Meghan Markle and Kate Middleton Reveal the New Rules of Royal Dressing
Both duchesses are at the top of their style game, with each look getting bolder and brighter. Here’s how Meghan and Kate are dusting off palace dress codes.
What does Meghan Markle wear when she’s at home, baking her famous banana bread or roasting a chicken with Prince Harry, as the couple is known to do? It’s hard to imagine Meghan kicking back in a pair of old sweats and a Northwestern hoodie. Maybe her loungewear of choice is somewhat athleisure-ly—after all, in 2015 the former actress did declare “Yoga is my thing.”
It’s understandable if you’re bored at the thought of Markle looking a lot like you do, watching true crime on a weeknight in her telltale messy bun. We like it when Markle, per her tabloid moniker, sparkles.
This week, the Duchess of Sussex reminded us that she can do just that when, at five months pregnant, she stepped out in a head-to-toe sequined gown by Roland Mouret.
Less than a year into Meghan’s official tenure as a member of the royal family, the new duchess and her sister-in-law Kate have both cemented their respective sartorial sensibilities, one sharply tailored coat at a time. The two seem to be tag-teaming as they rewrite the rules of royal dressing where formality and casual meet and sometimes combine.
It’s as if they’re both stars on a hit TV series that is back for Season 2, with a heftier budget than the last go-round. The clothes are splashier, the colors are brighter, and every appearance is a chance to communicate their respective characters.
Princess Diana's style evolution was gradual, and while every look was ravenously consumed by the tabloids (and their readers), she stood alone as a royal style avatar in a (mostly) pre-internet era. Her two daughters-in-law are operating in a faster, social-media-drenched world, and dressing accordingly.
Kate’s take on dressing is more pragmatic than her sister-in-law's. The mother of three has become the rightful heir to Michelle Obama’s “I wear skinny jeans, just like you!” approach. She earns relatability points for repeating outfits, such as her beloved Penelope Chilvers riding boots, which she’s owned for over a decade.
Kate’s style is quintessentially British, which comes off as a nice and seemingly intentional counter to Meghan’s breezy, Goop-esque glamour. Still, Kate’s picks are expertly tailored, such as the raspberry Oscar de la Renta skirt suit the duchess recently wore to the Royal Ballet.
Cinched at the waist and just-voluminous-enough at the shoulders, the quintessentially British look could have been pulled by Patricia Field as a costume for a Princess Diaries spinoff.
Though both duchesses play the diplomatic dressing game first mastered by the queen and Diana—the queen famously wears bright colors so she can always be seen—Meghan has injected a dose of modernity to the mix. Kate has followed her lead.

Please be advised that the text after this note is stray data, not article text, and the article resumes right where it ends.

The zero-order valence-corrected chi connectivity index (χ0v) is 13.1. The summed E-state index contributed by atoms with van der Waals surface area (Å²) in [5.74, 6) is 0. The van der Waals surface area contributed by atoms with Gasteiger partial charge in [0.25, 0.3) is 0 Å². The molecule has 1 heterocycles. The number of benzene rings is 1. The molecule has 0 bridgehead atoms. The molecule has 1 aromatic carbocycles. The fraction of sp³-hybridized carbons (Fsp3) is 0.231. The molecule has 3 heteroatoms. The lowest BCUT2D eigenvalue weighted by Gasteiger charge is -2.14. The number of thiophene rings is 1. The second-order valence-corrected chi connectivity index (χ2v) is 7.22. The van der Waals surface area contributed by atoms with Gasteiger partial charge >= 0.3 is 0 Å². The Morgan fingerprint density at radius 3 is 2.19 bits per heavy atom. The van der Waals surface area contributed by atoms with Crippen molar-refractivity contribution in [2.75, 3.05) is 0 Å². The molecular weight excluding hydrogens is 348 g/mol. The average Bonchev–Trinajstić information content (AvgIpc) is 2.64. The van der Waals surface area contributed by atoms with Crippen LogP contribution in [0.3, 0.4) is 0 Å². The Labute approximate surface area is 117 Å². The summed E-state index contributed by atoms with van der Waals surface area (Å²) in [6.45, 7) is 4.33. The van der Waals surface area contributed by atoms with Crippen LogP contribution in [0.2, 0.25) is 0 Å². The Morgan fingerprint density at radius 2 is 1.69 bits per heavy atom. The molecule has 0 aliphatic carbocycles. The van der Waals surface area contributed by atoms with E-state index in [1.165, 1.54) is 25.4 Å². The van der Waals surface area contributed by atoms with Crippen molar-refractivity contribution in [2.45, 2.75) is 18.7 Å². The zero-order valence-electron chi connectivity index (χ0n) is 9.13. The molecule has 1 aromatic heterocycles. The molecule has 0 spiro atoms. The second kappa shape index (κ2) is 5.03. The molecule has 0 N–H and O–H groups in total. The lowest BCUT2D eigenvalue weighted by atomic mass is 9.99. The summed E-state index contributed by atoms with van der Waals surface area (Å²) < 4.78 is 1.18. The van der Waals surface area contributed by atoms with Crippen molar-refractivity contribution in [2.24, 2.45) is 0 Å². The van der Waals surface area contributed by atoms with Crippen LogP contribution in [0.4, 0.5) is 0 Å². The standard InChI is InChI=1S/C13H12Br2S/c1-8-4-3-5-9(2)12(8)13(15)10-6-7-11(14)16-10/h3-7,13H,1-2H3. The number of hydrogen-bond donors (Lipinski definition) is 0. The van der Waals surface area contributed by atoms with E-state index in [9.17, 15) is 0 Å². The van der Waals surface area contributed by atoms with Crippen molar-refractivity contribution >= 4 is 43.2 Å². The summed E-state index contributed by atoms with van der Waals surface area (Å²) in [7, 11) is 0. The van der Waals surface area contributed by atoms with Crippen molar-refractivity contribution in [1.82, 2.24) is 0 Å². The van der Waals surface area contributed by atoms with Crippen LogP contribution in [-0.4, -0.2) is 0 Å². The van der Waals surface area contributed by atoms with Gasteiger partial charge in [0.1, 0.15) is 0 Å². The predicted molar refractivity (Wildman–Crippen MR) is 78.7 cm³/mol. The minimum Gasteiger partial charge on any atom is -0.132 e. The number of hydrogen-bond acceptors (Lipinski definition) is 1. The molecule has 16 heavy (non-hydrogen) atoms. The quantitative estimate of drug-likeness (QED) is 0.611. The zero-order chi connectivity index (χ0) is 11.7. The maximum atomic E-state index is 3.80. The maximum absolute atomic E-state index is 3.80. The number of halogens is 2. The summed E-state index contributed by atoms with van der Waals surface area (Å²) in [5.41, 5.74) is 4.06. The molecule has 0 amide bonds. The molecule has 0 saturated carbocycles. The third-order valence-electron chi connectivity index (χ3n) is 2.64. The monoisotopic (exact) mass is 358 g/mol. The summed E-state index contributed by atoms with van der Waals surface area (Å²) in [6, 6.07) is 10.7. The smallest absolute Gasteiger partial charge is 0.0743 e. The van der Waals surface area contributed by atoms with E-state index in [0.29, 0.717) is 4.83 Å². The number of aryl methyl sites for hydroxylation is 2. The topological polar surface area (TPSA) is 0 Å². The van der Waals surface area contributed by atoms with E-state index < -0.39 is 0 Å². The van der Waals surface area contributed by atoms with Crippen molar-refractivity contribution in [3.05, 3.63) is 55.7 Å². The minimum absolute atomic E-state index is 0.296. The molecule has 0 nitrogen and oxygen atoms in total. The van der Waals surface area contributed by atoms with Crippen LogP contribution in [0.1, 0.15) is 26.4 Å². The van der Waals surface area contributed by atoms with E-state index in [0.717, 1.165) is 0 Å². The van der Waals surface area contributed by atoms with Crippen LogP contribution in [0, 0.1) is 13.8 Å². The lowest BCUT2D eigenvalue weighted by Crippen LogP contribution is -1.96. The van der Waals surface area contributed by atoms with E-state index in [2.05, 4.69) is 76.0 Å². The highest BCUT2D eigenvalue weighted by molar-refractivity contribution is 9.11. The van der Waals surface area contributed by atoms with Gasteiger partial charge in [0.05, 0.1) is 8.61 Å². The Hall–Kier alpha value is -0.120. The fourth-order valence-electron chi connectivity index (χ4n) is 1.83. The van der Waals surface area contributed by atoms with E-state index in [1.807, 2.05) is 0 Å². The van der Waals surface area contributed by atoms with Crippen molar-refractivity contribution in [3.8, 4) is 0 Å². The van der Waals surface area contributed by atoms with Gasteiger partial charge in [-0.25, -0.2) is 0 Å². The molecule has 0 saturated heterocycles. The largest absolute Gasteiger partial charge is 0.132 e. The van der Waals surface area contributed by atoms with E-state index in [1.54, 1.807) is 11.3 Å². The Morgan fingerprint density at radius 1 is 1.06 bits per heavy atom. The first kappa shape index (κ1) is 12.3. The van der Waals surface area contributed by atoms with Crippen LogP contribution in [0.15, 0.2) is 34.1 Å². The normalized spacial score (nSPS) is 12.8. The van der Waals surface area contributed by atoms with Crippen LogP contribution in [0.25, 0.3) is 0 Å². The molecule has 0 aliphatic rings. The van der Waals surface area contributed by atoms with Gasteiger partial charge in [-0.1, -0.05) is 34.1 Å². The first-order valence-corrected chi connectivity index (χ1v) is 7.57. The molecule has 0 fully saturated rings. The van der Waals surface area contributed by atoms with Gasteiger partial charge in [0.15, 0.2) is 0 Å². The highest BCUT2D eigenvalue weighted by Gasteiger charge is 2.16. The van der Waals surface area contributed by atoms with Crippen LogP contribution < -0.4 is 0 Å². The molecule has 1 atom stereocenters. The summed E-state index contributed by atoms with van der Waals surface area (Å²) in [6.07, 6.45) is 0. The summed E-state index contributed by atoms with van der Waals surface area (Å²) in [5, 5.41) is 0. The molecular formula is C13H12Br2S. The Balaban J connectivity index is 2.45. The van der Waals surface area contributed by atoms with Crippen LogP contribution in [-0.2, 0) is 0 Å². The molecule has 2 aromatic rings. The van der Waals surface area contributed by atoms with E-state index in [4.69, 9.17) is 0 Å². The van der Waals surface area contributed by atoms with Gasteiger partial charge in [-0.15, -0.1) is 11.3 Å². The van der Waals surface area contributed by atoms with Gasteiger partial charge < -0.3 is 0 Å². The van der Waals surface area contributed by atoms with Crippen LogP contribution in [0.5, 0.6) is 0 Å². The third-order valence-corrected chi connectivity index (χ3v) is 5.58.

Sure, both women still dress with their occasion in mind. During her trip to Australia, Meghan wore many pieces designed by lines based there. But the two also seem acutely aware of the fact that there are countless websites and fan accounts eager to document their every mood.
Diana would save her juiciest pieces for a capital-M moment. She donned a “revenge dress” at the Serpentine Gallery in 1994, the day after Prince Charles announced his infidelity on primetime TV, and wore a baby blue tulle strapless Catherine Walker gown at the Cannes Film Festival in 1987.
Meghan and Kate are not as strategic—when it comes to the Fab Four, every appearance has the potential to be a moment; hence, Meghan wearing head-to-toe sequins on a Wednesday night at Cirque du Soleil.
Exactly how the two decide what to wear is shrouded in palace secrecy. A representative in the press offices of Meghan and Kate declined to comment to The Daily Beast about the logistics behind how the duchesses curate their wardrobes.
We do know a few details about how the duchesses pick their clothes. A fund set up by Prince Charles foots the bill for any clothing the women buy for official appearances. The elder prince has around $28 million in the Duchy of Cornwall fund, which is where all members of the so-called Fab Four go to draw expenses.
Both women work with stylists. Kate has Natasha Archer, a personal assistant-turned-fashion guru who reportedly urged the duchess to wear shorter skirts. Meghan Markle is known to bring her best friend, Canadian stylist Jessica Mulroney, on her official tours to help tap looks.
Though the duchesses are not allowed to accept freebies from designers, People reported that their respective stylists pull a variety of pieces for free, decide what will be worn, send back the rejects, and buy whatever is used.
Do we really want to reduce Markle’s sparkles and Kate’s pastels to that arduous process of tracking numbers and package slips? It seems that many who follow the royal family are content to leave those details to palace assistants.
Part of the fun of watching Meghan step onstage at the British Fashion Awards in a one-shouldered black velvet gown, cradling her baby bump, is because we don’t know where it came from.
There are no paparazzi photos of her out shopping. Her stylist has not told blogs how readers can find similar, cheaper dupes. Meghan doesn’t have an Instagram account, so she couldn’t post a photo showing her eating a salad in a bathrobe, surrounded by a glam squad, captioned with “It takes a village.”
As far as royal fashion-watchers are concerned, it takes nothing for Meghan to show up to an event, high heels on, hair styled just right, trousers pressed or dresses expertly fitted, even during the unpredictability of her first pregnancy. There is no evidence to suggest that Kate’s famous blowouts are not just how her perfectly coiffed hair naturally looks each morning.
The reality is also the fantasy.